Anxiety hits greenhouse industry
The Ontario Greenhouse Vegetable Growers (OGVG) is worried about an increasing number of greenhouses in Essex County moving to and expanding in the U.S.
General Manager Joe Sbrocchi told Blackburn News several growers in Leamington and in Kingsville have set up satellite offices in many states such as Michigan, Ohio, and Virginia to be closer to the U.S. market and that is keeping him up at night. He said high electricity prices in Ontario and the fact the new North American trade agreement to replace NAFTA has not been ratified yet is cause for uncertainty and concern. Sbrocchi said decisions to expand here or in the U.S. are made years in advance and costly electricity prices and the uncertainty around NAFTA were big factors in the moves.
“We would hope that at some point we could get favourable pricing simply because we’re such huge users that you wouldn’t want to lose that kind of consumption to other jurisdictions either,” said Sbrocchi.
Sbrocchi hopes the trend doesn’t continue to grow because Essex County has a lot to offer greenhouse growers such as good infrastructure and a reliable workforce.
“We have some of the best foreign worker programs on the planet and those should never be upset because we don’t have Canadians that want to do that work,” he added.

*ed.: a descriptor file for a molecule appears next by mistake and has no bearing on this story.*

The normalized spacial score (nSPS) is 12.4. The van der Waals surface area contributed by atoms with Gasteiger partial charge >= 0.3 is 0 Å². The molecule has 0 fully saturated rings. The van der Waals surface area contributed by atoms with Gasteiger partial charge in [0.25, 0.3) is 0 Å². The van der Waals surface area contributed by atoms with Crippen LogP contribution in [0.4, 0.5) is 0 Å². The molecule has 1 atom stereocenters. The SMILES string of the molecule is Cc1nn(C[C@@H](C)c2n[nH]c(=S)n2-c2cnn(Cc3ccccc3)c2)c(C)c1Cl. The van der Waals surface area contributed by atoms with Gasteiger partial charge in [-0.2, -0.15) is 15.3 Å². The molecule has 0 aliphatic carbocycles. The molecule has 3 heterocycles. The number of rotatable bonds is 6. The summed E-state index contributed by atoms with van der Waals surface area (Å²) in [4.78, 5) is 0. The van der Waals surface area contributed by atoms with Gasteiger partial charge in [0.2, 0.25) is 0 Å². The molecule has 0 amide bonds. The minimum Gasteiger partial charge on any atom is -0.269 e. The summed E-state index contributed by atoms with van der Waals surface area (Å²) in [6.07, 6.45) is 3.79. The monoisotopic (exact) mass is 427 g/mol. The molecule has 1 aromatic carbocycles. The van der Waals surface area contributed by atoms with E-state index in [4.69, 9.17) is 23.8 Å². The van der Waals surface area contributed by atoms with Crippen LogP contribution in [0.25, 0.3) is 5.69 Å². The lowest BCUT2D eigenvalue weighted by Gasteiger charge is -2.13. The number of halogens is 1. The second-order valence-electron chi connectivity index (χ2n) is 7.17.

Sbrocchi said most of the large greenhouses in Leamington and Kingsville have at least one satellite office south of the border and hopes the anxiety is addressed after this federal election.
“Show me. Everybody says the right things and what they think you want to hear during an election. I don’t get too caught up in that, I like to see what happens afterwards,” Sbrocchi said.
Sbrocchi said freezing the minimum wage in Ontario helped calm the waters a bit.
He added greenhouses are the farming of the future with one acre of production yielding significantly more than the same acreage of field farming.
Sbrocchi also said Southwestern Ontario has tremendous potential if things are done right.